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The Daily Tar Heel

Bush Speech To Set Tone For Term

The answers could begin to trickle down on Saturday.

Jan. 20 is Inauguration Day. A day when the outgoing president officially hands over the post to the president-elect. It is usually a day of celebration.

And while Bush will still participate in all the usual inaugural activities, and Bush supporters will flock to Washington, it could also be a day for Bush to begin what he has promised all along -- uniting the nation.

In previous inaugural speeches presidents usually set the table for the next four years and reiterated old campaign promises.

In 1993, Bill Clinton spoke about America's role in a global economy and a world of rapidly changing technology.

In 1981, Ronald Reagan spoke about continuing the battle against Communism and pulling the country out of a recession.

If Bush follows the same pattern, Bush's speech will be about bridging the partisan gap.

But after the events of recent months, that might be easier said than done.

On Jan. 6, when Congress was officially tabulating the Electoral College vote, several Democratic members of Congress objected to the results of the election vote in Florida -- the state that put Bush over the top in the presidential race.

Also, for the first time ever, security in the city is going to be handled by the Secret Service. And more protesters than at any inauguration since 1973 -- when masses of people turned out to protest the U.S.'s involvement in Vietnam -- are expected to be in attendance.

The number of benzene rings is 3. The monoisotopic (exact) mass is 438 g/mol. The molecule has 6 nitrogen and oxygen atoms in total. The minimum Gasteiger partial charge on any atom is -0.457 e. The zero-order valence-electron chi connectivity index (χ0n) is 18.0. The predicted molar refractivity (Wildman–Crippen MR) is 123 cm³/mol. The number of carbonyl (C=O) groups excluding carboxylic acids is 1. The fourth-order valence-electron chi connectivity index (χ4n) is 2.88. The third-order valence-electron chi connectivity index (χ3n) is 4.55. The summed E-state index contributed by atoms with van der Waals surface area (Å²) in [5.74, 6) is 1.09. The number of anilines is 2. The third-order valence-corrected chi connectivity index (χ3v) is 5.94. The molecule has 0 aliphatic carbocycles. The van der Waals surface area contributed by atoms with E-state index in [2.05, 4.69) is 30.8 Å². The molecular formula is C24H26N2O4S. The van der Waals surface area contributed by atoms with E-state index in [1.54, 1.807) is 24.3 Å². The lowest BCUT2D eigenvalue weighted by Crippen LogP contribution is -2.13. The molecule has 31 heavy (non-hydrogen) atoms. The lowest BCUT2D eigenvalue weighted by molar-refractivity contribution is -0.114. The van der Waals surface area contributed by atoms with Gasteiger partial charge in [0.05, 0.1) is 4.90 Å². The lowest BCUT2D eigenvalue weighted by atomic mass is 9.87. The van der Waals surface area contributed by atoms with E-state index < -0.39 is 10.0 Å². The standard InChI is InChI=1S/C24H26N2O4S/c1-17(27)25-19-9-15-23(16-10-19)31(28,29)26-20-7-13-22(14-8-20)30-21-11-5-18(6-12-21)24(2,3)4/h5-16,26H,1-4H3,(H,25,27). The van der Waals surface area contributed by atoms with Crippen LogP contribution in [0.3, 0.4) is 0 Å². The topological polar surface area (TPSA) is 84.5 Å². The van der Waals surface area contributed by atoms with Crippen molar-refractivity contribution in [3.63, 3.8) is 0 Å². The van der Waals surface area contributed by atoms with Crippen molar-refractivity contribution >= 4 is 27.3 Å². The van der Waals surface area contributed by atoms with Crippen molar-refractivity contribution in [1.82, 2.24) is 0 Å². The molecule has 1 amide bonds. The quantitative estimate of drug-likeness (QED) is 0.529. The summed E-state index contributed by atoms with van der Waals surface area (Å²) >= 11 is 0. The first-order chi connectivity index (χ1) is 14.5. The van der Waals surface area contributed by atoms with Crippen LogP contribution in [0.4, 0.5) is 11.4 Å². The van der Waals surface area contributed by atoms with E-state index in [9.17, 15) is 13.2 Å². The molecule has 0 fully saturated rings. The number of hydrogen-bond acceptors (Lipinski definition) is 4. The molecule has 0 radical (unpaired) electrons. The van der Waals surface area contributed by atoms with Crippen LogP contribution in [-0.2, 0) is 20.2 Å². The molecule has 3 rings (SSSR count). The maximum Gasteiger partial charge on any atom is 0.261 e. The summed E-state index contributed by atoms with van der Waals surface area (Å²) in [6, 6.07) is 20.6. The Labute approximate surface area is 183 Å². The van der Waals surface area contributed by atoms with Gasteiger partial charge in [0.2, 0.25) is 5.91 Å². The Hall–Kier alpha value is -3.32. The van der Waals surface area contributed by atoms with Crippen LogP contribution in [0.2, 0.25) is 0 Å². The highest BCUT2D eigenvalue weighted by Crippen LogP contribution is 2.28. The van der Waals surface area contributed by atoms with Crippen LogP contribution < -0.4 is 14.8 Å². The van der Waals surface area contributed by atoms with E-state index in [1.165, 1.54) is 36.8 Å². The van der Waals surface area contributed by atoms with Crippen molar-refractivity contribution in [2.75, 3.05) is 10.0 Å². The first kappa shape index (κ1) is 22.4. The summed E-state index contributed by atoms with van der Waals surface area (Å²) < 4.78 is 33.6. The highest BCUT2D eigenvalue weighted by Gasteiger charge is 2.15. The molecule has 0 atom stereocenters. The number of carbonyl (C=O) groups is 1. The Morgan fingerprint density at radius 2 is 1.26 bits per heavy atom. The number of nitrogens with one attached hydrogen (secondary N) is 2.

But just weeks after Election Day, Ross Baker, a Rutgers University political science professor, said most of the American public will accept whoever wins the presidency.

"After the decision is made, the legitimacy of the president will not be questioned by the American people," Baker said. "Once he puts his hand on the Bible during inauguration, he will be the president."

Ironically, that Bible will be held by U.S. Supreme Court Chief Justice William Rehnquist, one of the five justices who voted to stop the Florida recount which secured the Presidency for Bush -- a ruling that might have damaged the court's credibility and created another wound that Bush has to heal.

But during his life in public office Bush has shown the ability to unite political parties and attract traditionally Democratic constituents.

When running for his second term as governor of Texas, Bush won the race with nearly 70 percent of the vote. He also received 49 percent of the Hispanic vote, 27 percent of the black vote, 27 percent of Democrats and 65 percent of women.

Some signs of bipartisanship did shine through in the first few weeks after Bush won the presidency. Gore's concession speech almost a month after Election Day encouraged Americans to rally behind Bush. In early January, Republican and Democratic Senate leaders agreed to share committee chairs.

But things have unraveled somewhat in recent weeks as several Democrats have objected publically to the nomination of a conservative, former Missouri Sen. John Ashcroft, for the post of Attorney General. Bush also has stated that he will proceed as though he has a clear mandate from the people of America and has appointed few Democrats to posts in his cabinet.

Thursday night Clinton gave his farewell speech. Clinton closed the speech with three challenges for the future of the nation. The last of Clinton's three challenges was uniting the American people.

Clinton had eight years to do just that.

Now it's Bush's turn.

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